Tangelo is one of my recent newbies. She’s a paper-pieced triangle project with plenty of sizes to choose from. I’ve never been one for a lot of precise pre-cutting, which is one reason why this is such a good project to paper piece. You can basically just jump right in with some strips of your favorite fabrics and your perfect, precise points will appear in no time. In my cover quilt, I played with texture and a variety of substrates such as quilting cotton, linen, silk, and even a little bit of voile.
My totally unglamorous photo shoot.
The binding is silk radiance (from Robert Kaufman) and so incredibly soft.
I was patting myself on the back for thinking ahead to serge the binding edges…until I had to do some seam ripping at the end in order to join the strips continuously. Oh well. Still works. Plus the serger seam allowance is just about the same as the one I use to attach the binding. I had to keep double checking that my stitches were covering up the serged edge, which was not all that fun and fabulous. Duly noted for next time and will make adjustments accordingly. The silky-smooth-wonderfulness makes it all worth it.
And the samples are finally done.
There are two other colorways to this gang.
Meet Mr. Cool.
And Mr. Grayscale.
Together, they are a group of samples for my workshop (this Thursday!) at the Original Sewing Expo in Lakeland, Florida. (I’m not sure, but there might be a couple spots left.) We’re going to be putting together my Aerial pattern with some architextures.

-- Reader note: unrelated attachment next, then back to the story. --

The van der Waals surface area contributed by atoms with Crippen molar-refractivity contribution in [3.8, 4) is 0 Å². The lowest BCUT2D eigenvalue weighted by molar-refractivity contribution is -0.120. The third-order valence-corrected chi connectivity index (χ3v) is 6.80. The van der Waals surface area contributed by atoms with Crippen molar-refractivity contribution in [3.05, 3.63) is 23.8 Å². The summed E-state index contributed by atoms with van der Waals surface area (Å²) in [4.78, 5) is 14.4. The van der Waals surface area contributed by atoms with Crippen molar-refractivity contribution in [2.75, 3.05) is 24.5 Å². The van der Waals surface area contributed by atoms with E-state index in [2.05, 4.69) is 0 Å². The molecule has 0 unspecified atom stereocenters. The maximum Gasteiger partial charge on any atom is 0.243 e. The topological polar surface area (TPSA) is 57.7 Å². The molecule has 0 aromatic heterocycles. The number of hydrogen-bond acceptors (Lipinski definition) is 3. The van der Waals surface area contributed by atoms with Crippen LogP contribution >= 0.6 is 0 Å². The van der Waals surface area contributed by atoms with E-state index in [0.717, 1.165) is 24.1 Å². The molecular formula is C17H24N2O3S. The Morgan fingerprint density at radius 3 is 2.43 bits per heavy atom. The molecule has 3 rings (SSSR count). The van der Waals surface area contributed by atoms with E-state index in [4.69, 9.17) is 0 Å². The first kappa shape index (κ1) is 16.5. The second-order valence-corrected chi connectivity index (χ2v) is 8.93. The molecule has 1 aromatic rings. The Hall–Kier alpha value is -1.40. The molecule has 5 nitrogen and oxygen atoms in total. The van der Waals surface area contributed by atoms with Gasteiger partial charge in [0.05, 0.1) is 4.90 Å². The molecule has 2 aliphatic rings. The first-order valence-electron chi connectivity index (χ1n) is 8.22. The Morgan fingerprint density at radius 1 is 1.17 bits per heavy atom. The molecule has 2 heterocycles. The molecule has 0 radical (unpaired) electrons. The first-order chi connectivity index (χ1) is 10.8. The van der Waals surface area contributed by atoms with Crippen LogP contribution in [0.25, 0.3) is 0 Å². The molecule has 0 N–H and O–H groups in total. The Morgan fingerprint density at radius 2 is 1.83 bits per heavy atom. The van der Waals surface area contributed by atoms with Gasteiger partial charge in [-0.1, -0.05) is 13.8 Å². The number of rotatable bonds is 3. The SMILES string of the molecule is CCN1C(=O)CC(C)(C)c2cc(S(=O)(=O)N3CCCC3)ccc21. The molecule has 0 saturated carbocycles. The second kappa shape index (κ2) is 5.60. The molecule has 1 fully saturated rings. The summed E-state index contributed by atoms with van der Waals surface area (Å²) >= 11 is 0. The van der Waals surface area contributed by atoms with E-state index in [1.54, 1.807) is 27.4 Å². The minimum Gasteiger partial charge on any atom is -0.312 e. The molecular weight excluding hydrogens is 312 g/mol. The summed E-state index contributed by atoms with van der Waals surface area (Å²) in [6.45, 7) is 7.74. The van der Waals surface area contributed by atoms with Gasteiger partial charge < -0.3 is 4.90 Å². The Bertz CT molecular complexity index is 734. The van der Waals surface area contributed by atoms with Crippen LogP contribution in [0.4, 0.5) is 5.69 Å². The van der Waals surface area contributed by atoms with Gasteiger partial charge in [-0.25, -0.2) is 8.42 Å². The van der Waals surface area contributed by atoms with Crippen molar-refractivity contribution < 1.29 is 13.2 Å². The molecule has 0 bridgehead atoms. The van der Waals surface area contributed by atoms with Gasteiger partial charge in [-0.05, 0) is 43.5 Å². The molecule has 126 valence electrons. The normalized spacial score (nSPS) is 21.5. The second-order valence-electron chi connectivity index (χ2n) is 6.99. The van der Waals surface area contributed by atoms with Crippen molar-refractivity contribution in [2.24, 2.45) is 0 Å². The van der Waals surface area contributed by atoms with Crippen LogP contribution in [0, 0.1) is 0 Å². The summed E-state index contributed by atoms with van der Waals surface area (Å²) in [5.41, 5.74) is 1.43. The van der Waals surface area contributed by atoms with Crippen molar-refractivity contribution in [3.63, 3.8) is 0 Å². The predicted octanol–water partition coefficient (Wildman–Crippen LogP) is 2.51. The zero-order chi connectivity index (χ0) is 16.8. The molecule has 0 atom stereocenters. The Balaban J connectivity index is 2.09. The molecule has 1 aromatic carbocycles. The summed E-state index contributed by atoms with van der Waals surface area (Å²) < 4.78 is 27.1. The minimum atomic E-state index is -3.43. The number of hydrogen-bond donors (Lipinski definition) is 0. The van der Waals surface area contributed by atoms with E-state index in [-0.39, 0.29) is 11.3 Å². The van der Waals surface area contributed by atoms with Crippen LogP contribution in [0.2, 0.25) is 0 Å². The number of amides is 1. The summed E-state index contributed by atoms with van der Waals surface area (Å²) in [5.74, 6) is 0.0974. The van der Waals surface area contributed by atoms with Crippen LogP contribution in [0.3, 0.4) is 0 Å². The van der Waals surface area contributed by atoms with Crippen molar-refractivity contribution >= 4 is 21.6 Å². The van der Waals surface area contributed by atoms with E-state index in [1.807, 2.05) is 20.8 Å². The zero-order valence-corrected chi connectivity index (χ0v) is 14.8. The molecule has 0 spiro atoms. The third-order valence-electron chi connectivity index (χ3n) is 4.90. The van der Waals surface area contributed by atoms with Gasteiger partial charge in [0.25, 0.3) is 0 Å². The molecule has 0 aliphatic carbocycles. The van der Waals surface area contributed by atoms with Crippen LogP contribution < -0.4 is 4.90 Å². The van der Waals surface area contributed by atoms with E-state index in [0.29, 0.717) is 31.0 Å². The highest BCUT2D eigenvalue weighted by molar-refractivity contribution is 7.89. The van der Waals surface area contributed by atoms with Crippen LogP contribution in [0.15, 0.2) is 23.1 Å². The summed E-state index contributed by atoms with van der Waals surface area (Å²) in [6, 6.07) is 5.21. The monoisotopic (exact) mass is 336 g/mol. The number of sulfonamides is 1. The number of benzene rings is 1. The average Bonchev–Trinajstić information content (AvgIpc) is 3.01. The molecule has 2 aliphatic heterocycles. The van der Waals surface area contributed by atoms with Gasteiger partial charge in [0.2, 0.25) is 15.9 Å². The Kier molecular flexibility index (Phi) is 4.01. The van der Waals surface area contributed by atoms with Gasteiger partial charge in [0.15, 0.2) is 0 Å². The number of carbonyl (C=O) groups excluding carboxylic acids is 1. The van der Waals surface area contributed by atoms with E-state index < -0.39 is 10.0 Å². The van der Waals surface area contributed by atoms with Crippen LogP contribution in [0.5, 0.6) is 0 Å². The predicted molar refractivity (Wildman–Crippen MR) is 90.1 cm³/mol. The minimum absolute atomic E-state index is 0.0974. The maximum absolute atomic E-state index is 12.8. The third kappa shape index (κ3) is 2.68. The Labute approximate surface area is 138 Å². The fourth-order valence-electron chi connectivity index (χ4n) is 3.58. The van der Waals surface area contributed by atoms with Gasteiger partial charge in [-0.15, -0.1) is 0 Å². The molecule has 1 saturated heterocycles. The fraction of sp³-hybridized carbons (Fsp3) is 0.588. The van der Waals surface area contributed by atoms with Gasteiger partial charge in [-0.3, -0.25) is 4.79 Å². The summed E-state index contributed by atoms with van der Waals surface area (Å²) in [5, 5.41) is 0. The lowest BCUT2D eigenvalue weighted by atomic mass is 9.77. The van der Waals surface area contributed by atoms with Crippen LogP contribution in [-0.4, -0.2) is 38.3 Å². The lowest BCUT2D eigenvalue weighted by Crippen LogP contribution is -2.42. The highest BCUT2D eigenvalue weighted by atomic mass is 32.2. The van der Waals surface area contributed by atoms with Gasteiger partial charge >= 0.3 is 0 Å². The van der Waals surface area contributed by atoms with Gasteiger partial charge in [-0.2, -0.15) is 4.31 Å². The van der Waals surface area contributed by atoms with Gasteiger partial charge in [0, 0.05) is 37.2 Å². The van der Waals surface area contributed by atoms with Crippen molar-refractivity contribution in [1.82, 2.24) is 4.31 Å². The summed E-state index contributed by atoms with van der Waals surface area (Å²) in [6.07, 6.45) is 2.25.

Everything’s all kitted up and ready to go.
I found myself really enjoying getting these guys together. I’d designed the pattern long before I had my own fabric to sew with, and it was a fun treat to see how it all played out.
I’ve always wanted to do a background color gradation with my Sessoms design. Using my architextures and coordinating Kona charm packs made it super simple. If you’ve already got the pattern, here are the additional specs to make your own.
Fabric Reqs :
- 1 architextures + 1 coordinating Kona solids charm packs (80 squares total)
- 1 1/2 yards (Robert Kaufman Essex Denim) for strips and border
- 1 1/2 yards for backing
- 1/2 yard (architextures green trees) for binding
Make according to the pattern, adapting quantities for 80 blocks. Lay out project with 8 blocks across and 10 blocks down.
Finished top : 36 1/2″ x 47″
Next up, I really really really want to make a Sessoms with architextures + Konas as the strips and a green (Kona Fern) for the background. I’ve been obsessed with this one (watch for it in the slide show) for a loooong time.
I’m loving what you guys are making. It’s been such a thrill to see architextures projects popping up.
Kirsten at Gemini Stitches set off architextures and a beautiful quilt design with a dark coal solid. So pretty!
And Sarah in the UK put together this goodie.
(And my fun side note about this picture is the shout-out I’m gonna have to give to the Louisiana Museum and Arne Jacobsen. In my past college life, I studied abroad in Denmark and fell madly in love with all things Danish–especially the Louisiana and certainly Mr. Jacobsen. Denmark in the house!)
Phoebe sent this lovely detail shot of her hand quilted Sessoms. Wow.
I really like the effect of the colorful quilting, and so I made sure to get the details from her. She is using Presencia #8 Pearl Cotton (which I might actually have on hand) and then the big stitch method (I need to look that up) with big stitch needles from colonial. Personally noted. And I think I can get into that.
And then my good friend Amy put together this one with architextures and a pattern from Modern Quilt Relish.
Last, I’ve got a couple of bags that I recently spotted while walking the floor at QuiltCon. See if you can spot the architextures in this one by Krista.
Then this one.
All so lovely.
You guys are the best.
Who knew I’d get so obsessed with black fabric? Not me. At all.
But I’m a changed woman.
And here’s the proof.
I took my backbone into grayscale territory with my architextures. And it’s really sparked an interest in using more black fabric.